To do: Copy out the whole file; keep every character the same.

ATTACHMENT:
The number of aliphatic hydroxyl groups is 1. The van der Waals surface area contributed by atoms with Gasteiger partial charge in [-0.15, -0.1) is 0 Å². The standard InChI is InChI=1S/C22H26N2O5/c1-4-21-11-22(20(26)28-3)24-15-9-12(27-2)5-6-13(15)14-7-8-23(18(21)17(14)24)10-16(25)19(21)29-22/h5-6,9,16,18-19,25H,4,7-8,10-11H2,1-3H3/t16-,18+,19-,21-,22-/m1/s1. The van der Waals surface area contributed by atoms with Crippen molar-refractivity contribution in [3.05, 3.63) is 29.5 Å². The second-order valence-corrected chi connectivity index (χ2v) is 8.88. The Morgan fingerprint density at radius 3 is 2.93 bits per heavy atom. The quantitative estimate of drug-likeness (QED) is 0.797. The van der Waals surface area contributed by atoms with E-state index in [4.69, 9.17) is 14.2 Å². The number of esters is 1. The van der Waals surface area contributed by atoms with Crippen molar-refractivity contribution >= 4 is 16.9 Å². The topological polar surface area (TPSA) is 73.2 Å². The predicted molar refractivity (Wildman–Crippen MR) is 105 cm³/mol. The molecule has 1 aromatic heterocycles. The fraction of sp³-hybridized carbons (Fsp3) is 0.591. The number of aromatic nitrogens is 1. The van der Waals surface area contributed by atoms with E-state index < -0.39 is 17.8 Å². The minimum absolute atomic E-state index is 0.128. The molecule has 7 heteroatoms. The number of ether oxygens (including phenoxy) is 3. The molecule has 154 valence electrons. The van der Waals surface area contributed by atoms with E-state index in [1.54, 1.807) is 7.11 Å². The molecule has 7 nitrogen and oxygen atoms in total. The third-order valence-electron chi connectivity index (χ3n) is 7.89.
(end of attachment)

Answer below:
The number of aliphatic hydroxyl groups is 1. The van der Waals surface area contributed by atoms with Gasteiger partial charge in [-0.15, -0.1) is 0 Å². The standard InChI is InChI=1S/C22H26N2O5/c1-4-21-11-22(20(26)28-3)24-15-9-12(27-2)5-6-13(15)14-7-8-23(18(21)17(14)24)10-16(25)19(21)29-22/h5-6,9,16,18-19,25H,4,7-8,10-11H2,1-3H3/t16-,18+,19-,21-,22-/m1/s1. The van der Waals surface area contributed by atoms with Crippen molar-refractivity contribution in [3.05, 3.63) is 29.5 Å². The second-order valence-corrected chi connectivity index (χ2v) is 8.88. The Morgan fingerprint density at radius 3 is 2.93 bits per heavy atom. The quantitative estimate of drug-likeness (QED) is 0.797. The van der Waals surface area contributed by atoms with E-state index in [4.69, 9.17) is 14.2 Å². The number of esters is 1. The van der Waals surface area contributed by atoms with Crippen molar-refractivity contribution >= 4 is 16.9 Å². The topological polar surface area (TPSA) is 73.2 Å². The predicted molar refractivity (Wildman–Crippen MR) is 105 cm³/mol. The molecule has 1 aromatic heterocycles. The fraction of sp³-hybridized carbons (Fsp3) is 0.591. The number of aromatic nitrogens is 1. The van der Waals surface area contributed by atoms with E-state index < -0.39 is 17.8 Å². The minimum absolute atomic E-state index is 0.128. The molecule has 7 heteroatoms. The number of ether oxygens (including phenoxy) is 3. The molecule has 154 valence electrons. The van der Waals surface area contributed by atoms with E-state index in [1.54, 1.807) is 7.11 Å². The molecule has 7 nitrogen and oxygen atoms in total. The third-order valence-electron chi connectivity index (χ3n) is 7.89.